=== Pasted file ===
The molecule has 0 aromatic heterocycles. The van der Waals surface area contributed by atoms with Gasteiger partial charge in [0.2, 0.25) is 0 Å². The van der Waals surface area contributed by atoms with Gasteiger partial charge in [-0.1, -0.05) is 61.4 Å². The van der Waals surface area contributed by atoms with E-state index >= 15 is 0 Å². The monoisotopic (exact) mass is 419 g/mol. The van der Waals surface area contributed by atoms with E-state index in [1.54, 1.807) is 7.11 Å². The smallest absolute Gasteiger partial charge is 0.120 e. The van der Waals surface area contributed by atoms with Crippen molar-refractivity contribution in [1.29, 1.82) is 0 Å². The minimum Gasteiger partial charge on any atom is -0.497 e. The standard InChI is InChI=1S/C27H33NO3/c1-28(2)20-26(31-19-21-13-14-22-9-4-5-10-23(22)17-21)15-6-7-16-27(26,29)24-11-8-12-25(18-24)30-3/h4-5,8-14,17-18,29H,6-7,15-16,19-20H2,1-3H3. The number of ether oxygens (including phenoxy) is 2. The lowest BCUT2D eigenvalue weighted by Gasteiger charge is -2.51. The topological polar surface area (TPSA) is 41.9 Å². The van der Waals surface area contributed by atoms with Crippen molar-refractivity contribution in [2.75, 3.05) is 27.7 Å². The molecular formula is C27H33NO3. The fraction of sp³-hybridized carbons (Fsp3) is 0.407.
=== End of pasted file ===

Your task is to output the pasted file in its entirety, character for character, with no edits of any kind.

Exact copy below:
The molecule has 0 aromatic heterocycles. The van der Waals surface area contributed by atoms with Gasteiger partial charge in [0.2, 0.25) is 0 Å². The van der Waals surface area contributed by atoms with Gasteiger partial charge in [-0.1, -0.05) is 61.4 Å². The van der Waals surface area contributed by atoms with E-state index >= 15 is 0 Å². The monoisotopic (exact) mass is 419 g/mol. The van der Waals surface area contributed by atoms with E-state index in [1.54, 1.807) is 7.11 Å². The smallest absolute Gasteiger partial charge is 0.120 e. The van der Waals surface area contributed by atoms with Crippen molar-refractivity contribution in [1.29, 1.82) is 0 Å². The minimum Gasteiger partial charge on any atom is -0.497 e. The standard InChI is InChI=1S/C27H33NO3/c1-28(2)20-26(31-19-21-13-14-22-9-4-5-10-23(22)17-21)15-6-7-16-27(26,29)24-11-8-12-25(18-24)30-3/h4-5,8-14,17-18,29H,6-7,15-16,19-20H2,1-3H3. The number of ether oxygens (including phenoxy) is 2. The lowest BCUT2D eigenvalue weighted by Gasteiger charge is -2.51. The topological polar surface area (TPSA) is 41.9 Å². The van der Waals surface area contributed by atoms with Crippen molar-refractivity contribution in [2.75, 3.05) is 27.7 Å². The molecular formula is C27H33NO3. The fraction of sp³-hybridized carbons (Fsp3) is 0.407.